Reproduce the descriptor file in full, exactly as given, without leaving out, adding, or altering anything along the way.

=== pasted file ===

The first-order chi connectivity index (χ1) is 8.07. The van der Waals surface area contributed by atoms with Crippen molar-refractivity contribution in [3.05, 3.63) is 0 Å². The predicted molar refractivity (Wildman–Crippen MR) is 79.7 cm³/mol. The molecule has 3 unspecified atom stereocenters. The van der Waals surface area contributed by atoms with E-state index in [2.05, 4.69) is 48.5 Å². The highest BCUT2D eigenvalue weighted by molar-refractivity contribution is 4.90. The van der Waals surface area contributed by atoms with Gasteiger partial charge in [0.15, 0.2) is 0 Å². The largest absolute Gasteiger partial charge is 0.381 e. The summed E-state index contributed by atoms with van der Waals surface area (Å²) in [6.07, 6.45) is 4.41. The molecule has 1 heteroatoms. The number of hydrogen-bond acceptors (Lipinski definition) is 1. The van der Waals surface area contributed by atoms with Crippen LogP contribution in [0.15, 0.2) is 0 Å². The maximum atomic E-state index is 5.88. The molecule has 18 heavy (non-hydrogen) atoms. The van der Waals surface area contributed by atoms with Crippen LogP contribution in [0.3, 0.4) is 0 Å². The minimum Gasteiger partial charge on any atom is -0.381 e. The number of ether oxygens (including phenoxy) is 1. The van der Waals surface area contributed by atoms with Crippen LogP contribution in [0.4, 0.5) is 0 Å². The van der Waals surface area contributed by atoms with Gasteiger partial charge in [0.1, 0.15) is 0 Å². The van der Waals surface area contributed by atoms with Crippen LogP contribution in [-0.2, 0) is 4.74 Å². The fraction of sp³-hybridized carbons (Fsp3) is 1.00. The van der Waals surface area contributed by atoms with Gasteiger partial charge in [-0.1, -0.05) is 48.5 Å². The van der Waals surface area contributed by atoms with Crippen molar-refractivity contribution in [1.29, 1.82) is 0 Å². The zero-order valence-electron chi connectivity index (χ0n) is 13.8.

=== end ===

The first-order chi connectivity index (χ1) is 8.07. The van der Waals surface area contributed by atoms with Crippen molar-refractivity contribution in [3.05, 3.63) is 0 Å². The predicted molar refractivity (Wildman–Crippen MR) is 79.7 cm³/mol. The molecule has 3 unspecified atom stereocenters. The van der Waals surface area contributed by atoms with E-state index in [2.05, 4.69) is 48.5 Å². The highest BCUT2D eigenvalue weighted by molar-refractivity contribution is 4.90. The van der Waals surface area contributed by atoms with Gasteiger partial charge in [0.15, 0.2) is 0 Å². The largest absolute Gasteiger partial charge is 0.381 e. The summed E-state index contributed by atoms with van der Waals surface area (Å²) in [6.07, 6.45) is 4.41. The molecule has 1 heteroatoms. The number of hydrogen-bond acceptors (Lipinski definition) is 1. The van der Waals surface area contributed by atoms with Crippen LogP contribution in [0.15, 0.2) is 0 Å². The maximum atomic E-state index is 5.88. The molecule has 18 heavy (non-hydrogen) atoms. The van der Waals surface area contributed by atoms with Crippen LogP contribution in [0.3, 0.4) is 0 Å². The minimum Gasteiger partial charge on any atom is -0.381 e. The number of ether oxygens (including phenoxy) is 1. The van der Waals surface area contributed by atoms with Crippen LogP contribution in [0.4, 0.5) is 0 Å². The van der Waals surface area contributed by atoms with Gasteiger partial charge in [0.1, 0.15) is 0 Å². The van der Waals surface area contributed by atoms with Crippen LogP contribution in [-0.2, 0) is 4.74 Å². The fraction of sp³-hybridized carbons (Fsp3) is 1.00. The van der Waals surface area contributed by atoms with Gasteiger partial charge in [-0.1, -0.05) is 48.5 Å². The van der Waals surface area contributed by atoms with Crippen molar-refractivity contribution in [1.29, 1.82) is 0 Å². The zero-order valence-electron chi connectivity index (χ0n) is 13.8.